The Values Of Culture And Heritage In Everyday Use By Alice Walker
Siblings have a tendency to be similar in multiple ways, and yet the story “Everyday Use” by Alice Walker, depicts two sisters who could not be more diverse. Walker demonstrates the value of our present life in relation to the traditions of our people, culture, and environment. Using mindful descriptions and attitudes, Walker shows which reasons contribute to the values of one’s culture and heritage; she illustrates that these are represented not by the ownership of items or mere artifacts, but by one’s conduct and lifestyle.
Throughout the story, Walker personifies the various sides of culture and heritage within the characters, Dee, Maggie, and the mother, Mama. Dee may be seen to represent a materialistic, complex, with a fashionable lifestyle, as for culture and heritage only to be valued simply for it’s “trendy-ness’ and aesthetic charm. Mother and Maggie on the opposite hand represent a simple lifestyle where culture and heritage are valued for its everyday use and personal value.
The character Dee grew up resenting her impoverished upbringing from the very beginning. Readers learn quickly that she despised the home that they lived in during her childhood. When it got destroyed in a fire, her mother, Mama wanted to ask her, “Why don’t you do a dance around the ashes?”, expressing Dee’s blunt aversion towards the home almost as if Dee was glad to see her home burn down. Further into the story when Dee is more grown she sends a letter to Mama and informs her, she would visit their home, “but will never bring her friends”. Dee does not want her friends to learn about the environment she grew up in, history, and tradition. She is embarrassed more than she is grateful for what she would consider an unsophisticated life. Even though she strives to embrace African culture, she still refuses to accept her heritage.
On the opposite hand, the younger daughter, Maggie, is depicted as a more humble and loyal child who is deeply in sync with her heritage. On a personal note, Maggie’s personality does not resemble the strong-willed personality of her older sister but is very proud of her family’s history, and the path her life is moving towards. Maggie is used to solid ties with her family and all the history that surrounds her every day whether it be outside or inside, this makes it so it is not a priority to keep the quilts passed along to her. Maggie does not consider objects of personal value to remember her past. Mama knew this wholeheartedly, “it was Grandma Dere and Big dee who taught her how to quilt”, and that is something no can take away, she can hold on to that skill for a lifetime. Maggie’s character will flow around from the past, which includes all the unfortunate events to future generations.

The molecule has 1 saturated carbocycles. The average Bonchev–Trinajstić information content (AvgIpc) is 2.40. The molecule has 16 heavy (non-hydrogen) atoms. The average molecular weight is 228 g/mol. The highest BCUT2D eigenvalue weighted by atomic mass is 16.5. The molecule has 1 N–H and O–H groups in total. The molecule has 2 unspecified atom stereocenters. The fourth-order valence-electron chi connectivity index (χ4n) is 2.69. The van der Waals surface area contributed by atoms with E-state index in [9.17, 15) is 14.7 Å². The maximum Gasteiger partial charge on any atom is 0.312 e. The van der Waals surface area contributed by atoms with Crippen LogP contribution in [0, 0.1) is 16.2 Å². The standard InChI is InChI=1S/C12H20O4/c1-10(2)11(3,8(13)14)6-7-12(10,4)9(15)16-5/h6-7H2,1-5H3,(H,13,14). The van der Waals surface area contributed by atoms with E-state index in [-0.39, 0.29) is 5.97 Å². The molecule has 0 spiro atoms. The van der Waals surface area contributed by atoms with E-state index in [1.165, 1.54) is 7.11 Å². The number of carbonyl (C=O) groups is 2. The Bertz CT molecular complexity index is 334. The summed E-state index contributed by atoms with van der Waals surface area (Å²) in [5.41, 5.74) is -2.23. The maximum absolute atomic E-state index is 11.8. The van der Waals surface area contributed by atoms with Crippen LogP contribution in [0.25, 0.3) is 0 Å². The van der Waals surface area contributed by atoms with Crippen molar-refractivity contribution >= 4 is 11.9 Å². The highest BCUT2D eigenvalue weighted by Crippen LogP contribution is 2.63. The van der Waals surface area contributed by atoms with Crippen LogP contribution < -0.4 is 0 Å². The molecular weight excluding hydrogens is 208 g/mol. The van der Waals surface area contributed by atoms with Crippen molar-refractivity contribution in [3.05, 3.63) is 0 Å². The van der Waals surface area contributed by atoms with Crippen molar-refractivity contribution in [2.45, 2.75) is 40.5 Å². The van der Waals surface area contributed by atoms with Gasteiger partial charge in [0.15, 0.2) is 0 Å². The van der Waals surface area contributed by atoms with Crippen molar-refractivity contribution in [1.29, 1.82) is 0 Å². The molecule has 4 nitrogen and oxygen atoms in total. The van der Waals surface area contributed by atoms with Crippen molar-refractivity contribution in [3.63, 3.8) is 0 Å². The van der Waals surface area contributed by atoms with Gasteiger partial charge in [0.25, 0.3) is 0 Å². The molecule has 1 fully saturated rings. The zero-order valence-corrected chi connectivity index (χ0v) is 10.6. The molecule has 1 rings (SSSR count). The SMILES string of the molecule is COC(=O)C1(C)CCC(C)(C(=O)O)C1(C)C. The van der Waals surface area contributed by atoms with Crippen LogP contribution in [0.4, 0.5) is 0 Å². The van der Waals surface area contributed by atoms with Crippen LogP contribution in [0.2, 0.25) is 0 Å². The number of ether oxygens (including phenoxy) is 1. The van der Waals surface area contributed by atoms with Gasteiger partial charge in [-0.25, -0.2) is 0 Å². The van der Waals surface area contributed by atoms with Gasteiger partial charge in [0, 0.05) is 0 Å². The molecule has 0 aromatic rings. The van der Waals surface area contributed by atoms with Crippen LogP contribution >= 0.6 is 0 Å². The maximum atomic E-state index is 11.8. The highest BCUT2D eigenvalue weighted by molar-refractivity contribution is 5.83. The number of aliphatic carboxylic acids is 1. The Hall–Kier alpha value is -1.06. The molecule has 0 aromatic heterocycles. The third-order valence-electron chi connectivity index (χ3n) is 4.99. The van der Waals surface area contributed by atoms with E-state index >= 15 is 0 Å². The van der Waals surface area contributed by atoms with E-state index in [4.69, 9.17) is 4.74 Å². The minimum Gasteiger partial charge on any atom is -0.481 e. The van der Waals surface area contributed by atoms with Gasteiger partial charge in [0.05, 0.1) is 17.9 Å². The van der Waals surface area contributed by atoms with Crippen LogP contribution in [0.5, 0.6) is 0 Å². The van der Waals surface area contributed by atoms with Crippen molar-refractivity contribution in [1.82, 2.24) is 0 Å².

Finally, towards the end of the story, Dee, upset has to leave home with nothing, this is a newfound feeling because she has always gotten what she wanted. It causes her to mention, “It’s really a new day for us. But from the way, you and Mama still live you’d never know it,” trying to make both Maggie and Mama feel inferior to her, almost as though they really have zero grasps on their culture and heritage. However, Maggie and Mama do not make much of Dee’s rude comment. Maggie finally smiles so as to let readers know that she had found a place deep in her mother’s soul. She now knows what victory feels like, and understand that Dee is the one missing the point due to her not having a solid grasp of what matters. Maggie and Mama do not have to prove to anybody how “far” they’ve come or even cover much their history like Dee has done so. Pride towards one’s heritage is one of the purest forms of beauty, no one can give that away. Dee, unfortunately, is only looking on the surface at something materialistic to fill the void in her that time after time had denied. Walker makes it clear of the ways there is to see one’s heritage. For those like Maggie who are proud of who they are, heritage will be something they will carry with pride and not be ashamed. Heritage is a human’s undeniable history, and they will carry it forever, it cannot be in a mere tangible object.
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Siblings have a tendency to be similar in multiple ways, and yet the story “Everyday Use” by Alice Walker, depicts two sisters who could not be more diverse. Walker demonstrates […]